They should wear masks
- Stagecoach: A Classic Rags-to-Riches Tale from the Frontiers of Capitalism by Christian Wolmar
Orion, 227 pp, £18.99, November 1998, ISBN 0 7528 1025 1
When I heard that Christian Wolmar was to write a book about the transport company Stagecoach I rejoiced that one of the great privatisation scandals of our time would at last be fully exposed. My hopes faded with the first sentence. ‘This book was written with the active co-operation of Stagecoach’s senior executives.’ After ‘initial doubts’, Stagecoach’s founder and driving force Brian Souter ‘gave his time for a series of lengthy interviews’. Souter no doubt worried that the hours he spent talking to Wolmar might prove a poor investment. He must be utterly delighted with the result. A billion pounds’ worth of advertising would not buy Stagecoach so extended and glittering a puff. The praise for Souter himself starts in the first chapter and goes on and on and on. He has an ‘exceptional business brain’, he is (passim) a ‘genius’, he is also ‘an ideas man’, a ‘pacifist’ and even from time to time has ‘socialist instincts’ and ‘does believe in public transport’ (provided, presumably, it is privately owned). ‘Hardly anyone dislikes him’; he is at the same time ‘an old trade-union hand’ and ‘a frontiersman who conquered the West’. ‘The secret of his success is built on relationships with people’ and ‘he is head and shoulders above most businessmen of his generation.’ The book ends with an excited little orgasm of flattery and gratitude. ‘His certainty, his confidence and his encyclopedic knowledge, combined with the fact that he is an affable, pleasant, charming and very agreeable man, made him into an extremely engaging fellow ... he lifted my sights quite substantially.’ Wolmar imagines that Souter ‘will hate to see this in print’, so we can obviously add modesty to his talents. The genius of Brian Souter carries all before it in this ‘classic rags-to-riches tale from the frontiers of capitalism’. Each decision, each acquisition, is reported as part of the ascent to the peaks of capitalism made by Souter and his sister Ann Gloag. The reader is left with the unmistakable impression that anyone can end up, as Gloag has done, in a Scottish castle, if they have charm, genius, an exceptional business brain and a few socialist and pacifist instincts.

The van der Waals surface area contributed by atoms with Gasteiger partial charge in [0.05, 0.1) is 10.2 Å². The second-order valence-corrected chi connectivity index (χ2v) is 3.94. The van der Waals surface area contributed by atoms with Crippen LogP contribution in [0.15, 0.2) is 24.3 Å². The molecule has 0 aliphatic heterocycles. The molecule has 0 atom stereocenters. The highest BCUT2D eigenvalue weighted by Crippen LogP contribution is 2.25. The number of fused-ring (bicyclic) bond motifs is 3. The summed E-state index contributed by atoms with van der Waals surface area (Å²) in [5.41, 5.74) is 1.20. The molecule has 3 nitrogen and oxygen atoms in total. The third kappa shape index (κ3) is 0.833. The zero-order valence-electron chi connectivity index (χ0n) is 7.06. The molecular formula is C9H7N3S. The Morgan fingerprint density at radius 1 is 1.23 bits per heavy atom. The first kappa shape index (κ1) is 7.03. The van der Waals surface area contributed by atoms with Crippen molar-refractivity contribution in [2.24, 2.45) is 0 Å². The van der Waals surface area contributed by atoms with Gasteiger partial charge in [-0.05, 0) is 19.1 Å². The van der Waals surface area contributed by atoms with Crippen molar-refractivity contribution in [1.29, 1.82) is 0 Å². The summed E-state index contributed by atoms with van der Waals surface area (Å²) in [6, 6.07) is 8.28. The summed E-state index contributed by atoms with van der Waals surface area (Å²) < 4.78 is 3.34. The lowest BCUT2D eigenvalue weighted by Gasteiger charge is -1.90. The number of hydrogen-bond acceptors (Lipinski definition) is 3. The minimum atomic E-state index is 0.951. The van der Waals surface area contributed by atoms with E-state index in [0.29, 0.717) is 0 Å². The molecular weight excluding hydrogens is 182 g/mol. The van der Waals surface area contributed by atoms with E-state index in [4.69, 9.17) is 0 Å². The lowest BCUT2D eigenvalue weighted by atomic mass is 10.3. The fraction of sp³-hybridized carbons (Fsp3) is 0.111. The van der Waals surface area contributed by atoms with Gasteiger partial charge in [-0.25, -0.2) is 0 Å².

Vol. 21 No. 2 · 21 January 1999
Paul Foot writes (LRB, 7 January) that the thinking behind the privatisation of the National Bus Company ‘came from organisations like the Centre for Policy Studies’. This is the opposite of the truth. The CPS’s transport study-group co-operated closely with the NBC (which accounted for a third of public passenger mileage) before its privatisation-fragmentation, in developing new initiatives to increase the competitiveness of public passenger road transport, including the conversion of uneconomic railways lines to restricted public transport roads in London and the conurbations, in order to increase the accessibility of inter urban coach transport. The NBC’s size was an important consideration. Nationalisation of the NBC under Barbara Castle had adversely affected efficiency; privatisation as a single unit would have restored it and paved the way for innovation. When the CPS was de-Shermanised in 1983, I moved over to the NBC as a consultant, and continued to defend the company’s integrity as best I could. Foot should ascertain facts rather than invent them. Unfortunately, the NBC, which had been separated from its parent company, British Electric Traction, at nationalisation, was not best placed to campaign for self-preservation. It was the diseconomies of fragmentation which rendered the NBC vulnerable to takeover. Had Stagecoach not done this, some other body would have.
Comparing the fate of London buses with those outside London and drawing conclusions regarding the effect of ownership on mileage doesn’t work. In London, 85 per cent of passenger mileage is accounted for by (highly subsidised) public transport as against only 15 per cent in the country as a whole. It follows that increased travel overall in London will produce more bus journeys, whereas outside London and the major conurbations the decline in bus and coach travel contingent on the growth of car-ownership is still continuing. Our plans to reverse this trend in the early Eighties by converting rail into special bus-coach routes were nullified by fragmentation, not by privatisation per se.
Vol. 21 No. 3 · 4 February 1999
If Paul Foot finds my book on Stagecoach so politically unacceptable (LRB, 7 January), how come his comrades at Socialist Worker reprinted large chunks of it (without permission, of course)?